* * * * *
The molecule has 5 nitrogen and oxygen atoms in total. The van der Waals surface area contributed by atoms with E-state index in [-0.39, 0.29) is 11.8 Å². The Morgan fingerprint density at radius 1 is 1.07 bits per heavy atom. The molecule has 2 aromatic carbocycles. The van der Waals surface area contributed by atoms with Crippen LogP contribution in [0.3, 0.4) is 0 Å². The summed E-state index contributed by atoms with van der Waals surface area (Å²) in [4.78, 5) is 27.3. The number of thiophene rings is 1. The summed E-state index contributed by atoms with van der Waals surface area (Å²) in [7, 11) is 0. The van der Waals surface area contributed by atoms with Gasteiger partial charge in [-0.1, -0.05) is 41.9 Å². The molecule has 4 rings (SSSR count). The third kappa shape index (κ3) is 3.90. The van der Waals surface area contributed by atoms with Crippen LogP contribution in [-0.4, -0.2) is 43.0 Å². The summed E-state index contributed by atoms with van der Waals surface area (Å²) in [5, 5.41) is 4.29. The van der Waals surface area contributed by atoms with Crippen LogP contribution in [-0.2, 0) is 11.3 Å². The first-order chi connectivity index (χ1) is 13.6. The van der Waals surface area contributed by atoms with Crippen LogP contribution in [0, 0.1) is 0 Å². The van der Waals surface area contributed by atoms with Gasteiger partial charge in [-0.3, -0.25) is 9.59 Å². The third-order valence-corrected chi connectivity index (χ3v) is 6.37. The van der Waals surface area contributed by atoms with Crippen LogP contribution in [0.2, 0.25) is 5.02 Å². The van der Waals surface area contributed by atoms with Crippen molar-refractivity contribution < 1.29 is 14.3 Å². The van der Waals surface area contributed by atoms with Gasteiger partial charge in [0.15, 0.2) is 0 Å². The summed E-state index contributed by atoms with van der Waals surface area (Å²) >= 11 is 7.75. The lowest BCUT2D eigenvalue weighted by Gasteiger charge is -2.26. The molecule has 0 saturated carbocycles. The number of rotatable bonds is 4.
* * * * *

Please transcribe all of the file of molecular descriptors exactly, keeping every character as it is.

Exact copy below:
The molecule has 5 nitrogen and oxygen atoms in total. The van der Waals surface area contributed by atoms with E-state index in [-0.39, 0.29) is 11.8 Å². The Morgan fingerprint density at radius 1 is 1.07 bits per heavy atom. The molecule has 2 aromatic carbocycles. The van der Waals surface area contributed by atoms with Crippen LogP contribution in [0.3, 0.4) is 0 Å². The summed E-state index contributed by atoms with van der Waals surface area (Å²) in [4.78, 5) is 27.3. The number of thiophene rings is 1. The summed E-state index contributed by atoms with van der Waals surface area (Å²) in [7, 11) is 0. The van der Waals surface area contributed by atoms with Gasteiger partial charge in [-0.1, -0.05) is 41.9 Å². The molecule has 4 rings (SSSR count). The third kappa shape index (κ3) is 3.90. The van der Waals surface area contributed by atoms with Crippen LogP contribution in [-0.4, -0.2) is 43.0 Å². The summed E-state index contributed by atoms with van der Waals surface area (Å²) in [5, 5.41) is 4.29. The van der Waals surface area contributed by atoms with Crippen LogP contribution in [-0.2, 0) is 11.3 Å². The first-order chi connectivity index (χ1) is 13.6. The van der Waals surface area contributed by atoms with Crippen LogP contribution in [0, 0.1) is 0 Å². The van der Waals surface area contributed by atoms with Gasteiger partial charge in [-0.3, -0.25) is 9.59 Å². The third-order valence-corrected chi connectivity index (χ3v) is 6.37. The van der Waals surface area contributed by atoms with Crippen LogP contribution in [0.2, 0.25) is 5.02 Å². The van der Waals surface area contributed by atoms with Crippen molar-refractivity contribution < 1.29 is 14.3 Å². The van der Waals surface area contributed by atoms with Gasteiger partial charge in [0.15, 0.2) is 0 Å². The summed E-state index contributed by atoms with van der Waals surface area (Å²) >= 11 is 7.75. The lowest BCUT2D eigenvalue weighted by Gasteiger charge is -2.26. The molecule has 0 saturated carbocycles. The number of rotatable bonds is 4.